Finally, the coercive quality of the act made it unconstitutional as well. Several sets of aims underlay the coerciveness, but Senator James Doolittle of Wisconsin certainly identified one of them when he said that “the people of the South have rejected the constitutional amendment,” and we will therefore “march upon them and force them to adopt it at the point of the bayonet” and rule them with military force “until they do adopt it.”

The Supreme Court Declines to Intervene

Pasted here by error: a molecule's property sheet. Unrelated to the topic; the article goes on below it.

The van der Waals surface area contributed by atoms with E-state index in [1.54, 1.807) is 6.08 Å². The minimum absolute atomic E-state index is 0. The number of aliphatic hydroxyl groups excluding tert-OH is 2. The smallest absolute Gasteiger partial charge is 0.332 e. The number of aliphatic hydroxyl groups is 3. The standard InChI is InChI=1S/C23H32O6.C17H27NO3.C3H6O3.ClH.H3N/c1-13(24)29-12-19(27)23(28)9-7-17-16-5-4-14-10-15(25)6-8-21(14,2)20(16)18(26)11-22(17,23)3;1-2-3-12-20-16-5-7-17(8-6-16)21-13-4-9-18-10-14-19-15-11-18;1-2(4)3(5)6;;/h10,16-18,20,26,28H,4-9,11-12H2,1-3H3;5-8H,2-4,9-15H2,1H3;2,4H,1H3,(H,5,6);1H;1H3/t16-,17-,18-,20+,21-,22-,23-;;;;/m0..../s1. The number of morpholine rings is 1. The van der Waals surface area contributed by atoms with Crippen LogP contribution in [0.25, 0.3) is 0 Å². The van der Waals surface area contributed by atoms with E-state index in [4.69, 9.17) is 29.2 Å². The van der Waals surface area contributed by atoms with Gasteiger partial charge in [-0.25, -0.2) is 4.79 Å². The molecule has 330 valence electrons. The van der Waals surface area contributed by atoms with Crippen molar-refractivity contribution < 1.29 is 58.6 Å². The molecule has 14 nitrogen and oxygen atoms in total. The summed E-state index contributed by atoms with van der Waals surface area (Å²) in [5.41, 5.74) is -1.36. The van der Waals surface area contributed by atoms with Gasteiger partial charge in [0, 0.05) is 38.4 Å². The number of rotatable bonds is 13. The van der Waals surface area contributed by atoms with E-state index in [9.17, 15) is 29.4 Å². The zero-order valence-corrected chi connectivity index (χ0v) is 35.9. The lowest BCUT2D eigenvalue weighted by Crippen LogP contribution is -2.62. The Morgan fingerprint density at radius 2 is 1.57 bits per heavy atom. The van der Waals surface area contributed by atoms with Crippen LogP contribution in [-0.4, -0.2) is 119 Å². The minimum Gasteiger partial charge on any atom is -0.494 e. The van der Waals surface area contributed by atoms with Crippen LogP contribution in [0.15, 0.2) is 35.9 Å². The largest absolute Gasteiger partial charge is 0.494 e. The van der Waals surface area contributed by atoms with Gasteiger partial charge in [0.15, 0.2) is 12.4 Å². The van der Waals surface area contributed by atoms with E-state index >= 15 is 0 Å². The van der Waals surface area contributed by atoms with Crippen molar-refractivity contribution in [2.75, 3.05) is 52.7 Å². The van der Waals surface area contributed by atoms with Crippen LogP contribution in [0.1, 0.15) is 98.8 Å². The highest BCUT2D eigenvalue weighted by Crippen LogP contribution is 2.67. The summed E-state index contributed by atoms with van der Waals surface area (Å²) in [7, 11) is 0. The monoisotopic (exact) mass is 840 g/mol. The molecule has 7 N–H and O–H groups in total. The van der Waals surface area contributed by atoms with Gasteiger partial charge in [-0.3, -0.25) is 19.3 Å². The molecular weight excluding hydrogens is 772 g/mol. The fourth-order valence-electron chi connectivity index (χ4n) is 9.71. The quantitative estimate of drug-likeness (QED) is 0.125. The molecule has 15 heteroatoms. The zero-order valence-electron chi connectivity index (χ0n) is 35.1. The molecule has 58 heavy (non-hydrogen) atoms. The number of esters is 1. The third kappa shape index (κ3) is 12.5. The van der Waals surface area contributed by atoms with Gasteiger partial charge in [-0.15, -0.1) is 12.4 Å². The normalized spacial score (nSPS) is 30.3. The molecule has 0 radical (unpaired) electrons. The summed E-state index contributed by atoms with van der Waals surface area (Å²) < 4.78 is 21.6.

In response to the Reconstruction Act and its supplementary legislation, the South challenged them in the Supreme Court. The South had grounds for hoping that the Court would strike down the legislation, for it had faced up to Congress in the Milligan case and had recently overturned state and federal loyalty oaths; but the hope turned out to be ill-founded. Mississippi led off by seeking an injunction against President Johnson and the district military commander, restraining them from executing and enforcing the acts. The Court declined on the ground that it lacked the power. Then Georgia brought a suit against Secretary of War Edwin Stanton, General Ulysses S. Grant, and the commander of the Third Military District, seeking a similar injunction on the ground that Congress had no power to annihilate a state government and thereby deprive its citizens of legal and political rights. The Court declined, holding that for a question to be judicially determined, “the rights in danger … must be rights of persons or property, not merely political rights, which do not belong to the jurisdiction of a court.” This language hinted broadly that if a suit were brought on an issue of property rights, the Court would hear it and rule on the constitutionality of the Reconstruction Acts. Such a case, Ex parte McCardle, was brought early in 1868, and the Court heard arguments in March, just before the impeachment trial of President Johnson got under way. In that highly charged atmosphere Congress passed, as a rider to a bill regarding appeals in customs and revenue cases, a measure removing the Court’s jurisdiction in the McCardle case. That, for practical purposes, killed all prospects of a judicial overthrow of the Reconstruction Acts.